Naming Your Band

Band Naming

By David A. Barber
Author of Gigging, Everything You Need to Know About Playing Gigs (Except How to Play Your Axe)

So, you have a new band, you’ve been jamming a little, have some songs worked up, you’re considering playing out or recording, but you’re still struggling with what to name the band. We are continually amazed by the creative names that bands come up with. There never seems to be an end to them, however, sometimes a band comes up with something that just leaves us wondering, “What were those guys thinking?”
Here’s a few things to consider when naming your band:
A great band name should be short and easy to remember. Common words that every child knows but aren’t already associated with music are the best. Examples: Hole, Garbage, The Samples, More Than Medium, and Ocean.
We are a big proponent of naming the band after the leader. Examples: Nina Storey, Wendy Woo, The Jill Watkins Band. These band names have the added bonus that the lead singer can never be fired from the band (without them having to change the name, anyway) but any other band member could conceivably be replaced.
Some common mistakes that bands make when naming themselves include:

  • Always check to make sure another band isn’t already out there using your preferred band name. A quick Google search should do the trick, there.
  • Avoid using unusual capitalization or punctuation, like: “nGOma,” “The FaiL-YeRZ,” “P-Nuckle,” or “Yo, Flaco!” The reason that this is a problem is that most club owners aren’t going to remember correctly, or even care very much if they get it right and therefore, the signs will read “Ngoma,” or “The Failures,” or “Pinochle” instead of the correct spelling. These same club owners will have trouble with the advertising they run in the local papers/magazines and on their websites, where those kind of capitalization and punctuation issues can create havoc with a database.
  • Avoid Names that are too long: “Eddie Clendening & the Blue Ribbon Boys” is likely to be cropped down to “Eddie Clendening” or just “The Blue Ribbon Boys” when advertising space is at a premium.
  • Avoid Names that are not easy to spell. If the band leader doesn’t make sure to spell his name from the stage at every opportunity and with the booking manager, he’s likely to see it posted as “Eddy Klendenning and the Blue Ribbon Boys.” Fans trying to find the website will not likely remember if it was “Eddie” or “Eddy” and how many n’s are there in “Clendening?” “The Blue Ribbon Boys,” though, is a fine name. Our all time best example of a bad band name was the short-lived “Scheherazade.” Not only was it hard to spell, but nobody could pronounce it either.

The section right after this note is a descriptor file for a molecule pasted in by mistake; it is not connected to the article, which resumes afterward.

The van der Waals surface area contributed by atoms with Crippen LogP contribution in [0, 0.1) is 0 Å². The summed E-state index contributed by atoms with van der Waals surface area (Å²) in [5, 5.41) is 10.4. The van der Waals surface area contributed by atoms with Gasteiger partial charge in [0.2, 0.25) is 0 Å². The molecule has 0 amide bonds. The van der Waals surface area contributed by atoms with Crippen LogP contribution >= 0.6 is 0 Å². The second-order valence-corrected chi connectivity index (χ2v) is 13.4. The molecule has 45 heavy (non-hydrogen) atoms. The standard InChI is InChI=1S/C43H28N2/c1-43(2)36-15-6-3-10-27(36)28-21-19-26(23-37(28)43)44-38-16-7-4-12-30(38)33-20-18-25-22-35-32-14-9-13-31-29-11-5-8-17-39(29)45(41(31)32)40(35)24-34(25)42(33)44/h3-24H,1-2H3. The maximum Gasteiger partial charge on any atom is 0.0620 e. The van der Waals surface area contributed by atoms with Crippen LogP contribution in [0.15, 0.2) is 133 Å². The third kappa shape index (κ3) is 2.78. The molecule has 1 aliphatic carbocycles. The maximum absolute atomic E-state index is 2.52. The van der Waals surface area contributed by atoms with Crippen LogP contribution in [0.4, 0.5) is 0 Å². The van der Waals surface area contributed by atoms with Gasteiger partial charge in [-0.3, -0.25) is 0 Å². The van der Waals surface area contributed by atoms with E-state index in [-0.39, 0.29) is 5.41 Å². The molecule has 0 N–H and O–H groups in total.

• It’s OK to make up a new word or use one that isn’t well known, but make sure you are consistent with explaining the pronunciation or spelling. “Xiren” (pr. Seerin) and “Marcy Baruch” (pr. bah-ROOSH) struggle with this constantly. It really stinks when you hear a radio personality struggle with pronouncing your name on the air.
  • Be wary of names that use uncommon words. “Potempkin Square” (named for a famous location in Moscow) quickly became known in the local scene as “Pumpkin Square” because it was much easier to remember, to spell, and was way more amusing.
  • Avoid the trend of using inappropriate business words like “…Records,” “Management,” or “Inc.” This does not make people think you are more serious about the music business.  This tells people that you don’t know the difference between your band/act and a management company or a record label.  We’re not saying you shouldn’t have your own label, we just think the group should have a unique name, different than your label, management company or whatever else you have going on.
  • If you use the words “jazz,” “funk,” or “blues” (or any other genre) in your band name, you better play that kind of music. “Buckner Funken Jazz” plays mostly funk, but they miss out on some gigs because people who want to hire a funk band think they are a jazz band and people who want to hire a jazz band don’t like the word “funken” (which is commonly mispronounced).  Likewise, if you use the word “theater” in your band name, be theatrical.

In the end, if a band is good enough, they can overcome a lousy band name. “The Fabulous Boogienauts” rose to the top of their local scene, but for the first six months, nobody got “Boogienauts” spelled correctly.
If you’re really stuck, try the old trick of naming the band after the street where you practice, live, or like a lot: Examples: Ben Park Drive, Battery Park, and Rose Hill Drive. Pet names work pretty well too. “Rosco” is a good example.
There are also ample online resources for naming your band. Just type “band names” into Google and you’ll find a variety of sites from band name suggestions and automatic name generators to lists of cool names already taken and online registries to make sure nobody steals yours.